Almon M. Clapp, circa 1860-65

Almon Mason Clapp (September 14, 1811 – April 9, 1899) was an American printer and politician, and the first person to hold the title Public Printer of the United States, from 1876-77.


Clapp was born in Killingly, Connecticut in 1811, a descendant of Roger Clapp who arrived in America on the 1630 voyage of the Mary and John. His family moved to Livingston County, New York in 1818, and at age 14 he became a printer's apprentice in Genesee, New York. He moved to Buffalo, New York in 1828, and after finishing his education engaging in commerce for a few years, founded the Aurora Standard in 1835. In 1838, he became editor and part owner of the Buffalo Commercial Advertiser, where he remained until he founded the Buffalo Express in 1846. He served in the State Assembly in 1853 as a Whig, but by 1856 he was a leader at the Pittsburgh convention of the new Republican Party.[1][2][3] He was the party's nominee for Secretary of State of New York in the 1857 election, losing to Gideon J. Tucker.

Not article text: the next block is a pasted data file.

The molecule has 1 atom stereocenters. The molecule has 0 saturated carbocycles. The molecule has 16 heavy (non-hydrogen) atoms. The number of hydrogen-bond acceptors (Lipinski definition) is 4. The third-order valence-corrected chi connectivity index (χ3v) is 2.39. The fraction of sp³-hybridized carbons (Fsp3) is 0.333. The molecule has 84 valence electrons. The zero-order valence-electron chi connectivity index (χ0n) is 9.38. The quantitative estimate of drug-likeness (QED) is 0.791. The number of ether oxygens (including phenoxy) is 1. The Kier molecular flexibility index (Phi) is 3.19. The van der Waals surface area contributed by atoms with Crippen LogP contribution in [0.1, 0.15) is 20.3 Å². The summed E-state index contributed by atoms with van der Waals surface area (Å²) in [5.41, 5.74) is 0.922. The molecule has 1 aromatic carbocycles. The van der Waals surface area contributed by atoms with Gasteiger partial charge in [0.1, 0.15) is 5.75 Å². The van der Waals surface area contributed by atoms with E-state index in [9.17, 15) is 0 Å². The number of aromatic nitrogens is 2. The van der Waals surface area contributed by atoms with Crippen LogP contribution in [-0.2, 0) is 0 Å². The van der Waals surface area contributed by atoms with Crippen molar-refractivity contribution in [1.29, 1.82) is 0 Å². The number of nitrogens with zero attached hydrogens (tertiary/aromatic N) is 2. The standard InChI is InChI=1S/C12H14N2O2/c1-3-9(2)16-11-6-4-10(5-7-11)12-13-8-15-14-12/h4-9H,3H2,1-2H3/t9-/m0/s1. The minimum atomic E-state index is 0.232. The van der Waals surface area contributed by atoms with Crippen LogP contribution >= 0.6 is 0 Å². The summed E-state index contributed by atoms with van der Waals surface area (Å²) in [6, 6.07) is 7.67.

In 1861, President Abraham Lincoln appointed Clapp to be postmaster of Buffalo. He was reappointed in 1865 and served until President Andrew Johnson removed him in June 1866.[2] In 1869 the United States Senate elected him to be Congressional Printer, and he sold the Express. When the title Public Printer of the United States was created in 1876, he continued as printer in that title for another year. In 1877, he bought the National Republican newspaper in Washington, D.C., which was a pro-Republican paper, and owned it until 1880.[3][4]

Clapp died at his home in Washington in April 1899.[1] He is buried at Forest Lawn Cemetery in Buffalo.